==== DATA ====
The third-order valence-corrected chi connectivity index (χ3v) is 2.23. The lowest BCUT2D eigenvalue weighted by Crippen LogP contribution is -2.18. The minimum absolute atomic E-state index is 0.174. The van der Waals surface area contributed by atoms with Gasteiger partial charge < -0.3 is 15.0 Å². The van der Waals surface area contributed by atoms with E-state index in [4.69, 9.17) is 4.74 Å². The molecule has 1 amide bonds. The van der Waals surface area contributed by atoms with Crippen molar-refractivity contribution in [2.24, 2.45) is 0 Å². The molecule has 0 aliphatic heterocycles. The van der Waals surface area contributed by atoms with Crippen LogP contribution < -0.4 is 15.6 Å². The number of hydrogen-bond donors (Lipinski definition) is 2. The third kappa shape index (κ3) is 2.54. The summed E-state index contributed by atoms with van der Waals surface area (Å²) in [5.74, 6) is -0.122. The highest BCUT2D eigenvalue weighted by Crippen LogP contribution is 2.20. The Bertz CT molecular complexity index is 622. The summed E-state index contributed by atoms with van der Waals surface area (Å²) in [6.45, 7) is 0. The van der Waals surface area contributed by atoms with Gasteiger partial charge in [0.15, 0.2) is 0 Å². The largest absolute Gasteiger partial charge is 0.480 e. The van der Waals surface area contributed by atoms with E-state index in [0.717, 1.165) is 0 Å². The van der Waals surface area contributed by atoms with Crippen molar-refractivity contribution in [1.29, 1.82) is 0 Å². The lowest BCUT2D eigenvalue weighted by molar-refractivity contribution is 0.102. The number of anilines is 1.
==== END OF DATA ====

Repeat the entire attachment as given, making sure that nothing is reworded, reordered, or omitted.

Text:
The third-order valence-corrected chi connectivity index (χ3v) is 2.23. The lowest BCUT2D eigenvalue weighted by Crippen LogP contribution is -2.18. The minimum absolute atomic E-state index is 0.174. The van der Waals surface area contributed by atoms with Gasteiger partial charge < -0.3 is 15.0 Å². The van der Waals surface area contributed by atoms with E-state index in [4.69, 9.17) is 4.74 Å². The molecule has 1 amide bonds. The van der Waals surface area contributed by atoms with Crippen molar-refractivity contribution in [2.24, 2.45) is 0 Å². The molecule has 0 aliphatic heterocycles. The van der Waals surface area contributed by atoms with Crippen LogP contribution < -0.4 is 15.6 Å². The number of hydrogen-bond donors (Lipinski definition) is 2. The third kappa shape index (κ3) is 2.54. The summed E-state index contributed by atoms with van der Waals surface area (Å²) in [5.74, 6) is -0.122. The highest BCUT2D eigenvalue weighted by Crippen LogP contribution is 2.20. The Bertz CT molecular complexity index is 622. The summed E-state index contributed by atoms with van der Waals surface area (Å²) in [6.45, 7) is 0. The van der Waals surface area contributed by atoms with Gasteiger partial charge in [0.15, 0.2) is 0 Å². The largest absolute Gasteiger partial charge is 0.480 e. The van der Waals surface area contributed by atoms with E-state index in [0.717, 1.165) is 0 Å². The van der Waals surface area contributed by atoms with Crippen molar-refractivity contribution in [1.29, 1.82) is 0 Å². The lowest BCUT2D eigenvalue weighted by molar-refractivity contribution is 0.102. The number of anilines is 1.